Because of the extremely complex nature of the Topical material, particularly in the field of Armed Services, researchers should consider that relevant material may be found in several different areas within the subseries. For example, the budget process in any given year includes ample information on the legislative authorization, administration, and progress of various programs and projects being considered for funding. Material on National Security includes information on other countries‘ military power, debates on the direction of geopolitics during and after the Cold War, and assessments of nuclear and other weaponry.
More than half of the Topical subseries is made up of files relating to national defense and military operations and readiness. Files on the Navy and on each year‘s military budget process document Spence‘s earlier work on the Seapower Subcommittee and his rise to increasing power on the HASC. In addition, there is extensive documentation of Spence‘s service as chairman of the House Armed Services Committee and his efforts to shore up military spending and Congressional support.
Of particular note are Spence‘s reports on readiness, mainly issued as part of his role as HASC chairman. He also wrote and spoke extensively on the subject. Undated speech notes, circa 1999, state "My highest priority as an American, a Member of Congress and Chairman of the House Armed Services Committee is to ensure that our nation is properly defended. My goal: Change DoD [Department of Defense] to Department of Offense....We face more threats than ever—more varied. We are unprepared to deal with them. Most people are unaware of both of these facts." Spence seemed to see the decline of the military as indicative of an overall decline in American strength and values. An ever-present theme in his speeches and notes on the subject is the need to show leadership on the world stage, to "show rest of world we‘re still same kind of people our forefathers were." One of Spence‘s particular issues of interest, documented in numerous files, was the potential construction of a ballistic missile defense system for the United States.
One of the most important issues facing Spence in the early part of his Congressional career was the preservation of the Congaree Swamp, located in his district. The area was and is one of the last remaining examples of an old-growth floodplain forest in the Southeast United States. Concerned about private owners cutting timber from the land, conservation groups began a national campaign to protect the land as a federal preserve, asking Spence to introduce legislation to that effect. He declined to do so, citing the need for more studies to be conducted. As a result, he became one of the main targets for letter-writing campaigns and public criticism by environmentalists. Several clippings assert that this was the issue on which Spence had received the most constituent mail since coming to Congress, and the files include a sampling of correspondence both to and from constituents and lobbying groups. In a 6 October 1975 response to Dr. Edmund Taylor of Columbia, Spence wrote, "While you were very kind to suggest that everything depends on me, as I stated in the press a few days ago, I cannot get a bill through Congress by myself. My objective is to make an honest determination of what should be done and I do not believe I can do this without the benefit of recommendations from state and local officials and agencies, as well as an updated study by the National Park Service." Also included in the files on the issue are information on the taking of private property by the government, studies of the swamp and the comparable Big Thicket National Preserve in Texas, air quality reports, and maps. After much controversy, a portion of the swamp was established as a national monument in 1976. Despite this designation, there were ongoing calls for increased federal protections for the area, which finally resulted in the land being granted national park status in 2003.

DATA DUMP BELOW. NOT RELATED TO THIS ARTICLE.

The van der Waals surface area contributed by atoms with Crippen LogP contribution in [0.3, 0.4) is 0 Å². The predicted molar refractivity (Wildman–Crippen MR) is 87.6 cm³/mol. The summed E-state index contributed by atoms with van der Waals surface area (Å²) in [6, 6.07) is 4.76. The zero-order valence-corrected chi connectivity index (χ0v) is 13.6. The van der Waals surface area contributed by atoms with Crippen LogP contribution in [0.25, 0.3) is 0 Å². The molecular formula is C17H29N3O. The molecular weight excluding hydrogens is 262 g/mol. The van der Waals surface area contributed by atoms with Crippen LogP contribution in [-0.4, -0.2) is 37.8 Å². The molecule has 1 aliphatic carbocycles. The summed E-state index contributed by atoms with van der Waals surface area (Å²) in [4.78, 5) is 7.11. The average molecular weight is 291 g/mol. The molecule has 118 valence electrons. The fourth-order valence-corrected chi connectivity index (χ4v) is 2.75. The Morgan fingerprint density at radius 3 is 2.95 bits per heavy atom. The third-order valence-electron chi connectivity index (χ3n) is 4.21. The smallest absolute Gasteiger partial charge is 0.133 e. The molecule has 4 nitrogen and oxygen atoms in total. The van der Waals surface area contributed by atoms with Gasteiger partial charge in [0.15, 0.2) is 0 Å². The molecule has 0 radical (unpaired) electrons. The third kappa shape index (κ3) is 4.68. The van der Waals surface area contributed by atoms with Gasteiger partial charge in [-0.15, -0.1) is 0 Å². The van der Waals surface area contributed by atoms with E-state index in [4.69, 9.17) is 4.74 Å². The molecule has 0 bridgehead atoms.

Also of interest are files relating to the House Ethics Committee, formally known as the Committee on Standards of Official Conduct. Spence‘s tenure on the committee included the investigations into the Abscam bribery scandal and the "Koreagate" scandal of the late 1970s.
Files created and named by Spence are listed in the box list in quotes and italics.
- 1928 - 2007
Library use only
From the Collection: 75 Linear Feet
Part of the South Carolina Political Collections Repository
Ernest F. Hollings Special Collections Library
1322 Greene St.
University of South Carolina
Columbia SC 29208 USA